China's 'lord of rings' ends Olympic career

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China's Chen Yibing, nicknamed "king of rings" failed to wrap up his career Sunday with an Olympic gold on his specialty, but a silver from disputed scoring is shining the gold light.

Chen kissed the red frame of the apparatus after his routine.

Chen kissed the red frame of the apparatus after his routine.

Chen, 28, was highly preferred to become the third gymnast to win two Olympic gold medals in this event after Albert Azaryan of Soviet Union in 1956 and Akinori Nakayama of Japan in 1968 and 1972.

A surprising and much disputed score of 16.900 for the last routine from Arthur Nabarrete deprived Chen of the gold and also a career closure in glory.

Chen started the final with an accurate routine of sound execution and stable landing, earning 16.800 points. The concluding routine from the Brazilian was finished in a stumbling landing, but the score for him is decent to beat Chen as the two shared the same difficulty of 6.8.

Bulgaria's six time Olympian Iordan Iovtchev, 39, was suspicious of the scoring. "Personally, I think Chen performed the best, but I'm not the judge," said Iovtchev, who finished seventh in the final.

Italian coach Maurizio Allievi echoed Iovtchev's point of view. "I don't think he (Nabarrete) did quite good on the rings. He not only made a step forward in his dismount, but some flaws can be found on his skills in supporting his body," said Allievi.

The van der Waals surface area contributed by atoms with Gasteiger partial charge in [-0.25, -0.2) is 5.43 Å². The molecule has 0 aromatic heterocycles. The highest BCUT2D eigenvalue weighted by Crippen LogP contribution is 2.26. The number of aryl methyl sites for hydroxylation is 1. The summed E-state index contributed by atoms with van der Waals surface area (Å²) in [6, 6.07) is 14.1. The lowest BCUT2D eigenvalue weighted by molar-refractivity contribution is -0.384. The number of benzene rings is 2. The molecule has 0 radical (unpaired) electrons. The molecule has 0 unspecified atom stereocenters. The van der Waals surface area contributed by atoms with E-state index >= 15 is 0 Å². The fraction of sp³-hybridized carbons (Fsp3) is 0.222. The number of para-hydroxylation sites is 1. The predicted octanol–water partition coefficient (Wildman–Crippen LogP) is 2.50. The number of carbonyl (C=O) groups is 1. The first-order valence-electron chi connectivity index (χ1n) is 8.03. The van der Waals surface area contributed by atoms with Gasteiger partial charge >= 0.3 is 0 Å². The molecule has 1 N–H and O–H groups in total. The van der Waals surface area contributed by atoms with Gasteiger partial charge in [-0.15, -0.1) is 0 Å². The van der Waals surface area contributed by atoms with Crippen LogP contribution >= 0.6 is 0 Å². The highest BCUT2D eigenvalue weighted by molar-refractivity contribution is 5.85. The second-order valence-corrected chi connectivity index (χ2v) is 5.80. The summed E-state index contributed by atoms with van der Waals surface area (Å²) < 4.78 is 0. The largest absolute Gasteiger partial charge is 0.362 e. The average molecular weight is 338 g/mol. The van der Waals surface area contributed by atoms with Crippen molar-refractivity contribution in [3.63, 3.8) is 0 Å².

"He can't match with Chen and Morandi (bronze medalist) at all. Chen is better than Morandi in his routine execution," said he, adding a jump in Morandi's dismount is regretful and cost him points.

Igor Cassina, a TV commentator from Italy, was surprised by the points for Nabarrete. "It never should have been so high for the Brazilian. It's too high," said Cassina.

It's also a bitter result for Chen. "It's a surprise to me and I feel bitter inside," said Chen, who kissed the apparatus after his routine as a way to say good bye to Olympic stage.

"But what can I do? According to rules you can question only the points to yourself, you are not allowed to question point to other competitors," explained Chen.

"You can raise dispute only for your difficulty, but not for execution. It's a result you can only accept instead of reasoning."

Chen, dominant in the apparatus since he made a sensation victory at 2006 worlds, has won gold in his specialty at four of the past five world championships. His four world championship golds rank him only second to Italy's Yuri Chechi, who has five.

After its seven-gold-medal performance at the Beijing Games in 2008, the Chinese men's gymnastics team was hit with a wave of retirements.

There have been times in the ensuing years when Chen Yibing wished he would've been among them.

And yet here he is, the defending champion in the rings and the team competition, back in London as the core of a young team.

Chen admitted he's worried he'll end his career on a sour note prior to the London Olympic Games, and it turned out to be a controversial scoring to make a great story sour.

Chen is set to retire after the national games next year and will finish his graduate courses in the Beijing Physical Education University.

Before the rings final, Chen, as the team captain, had propelled China to defend the team title.

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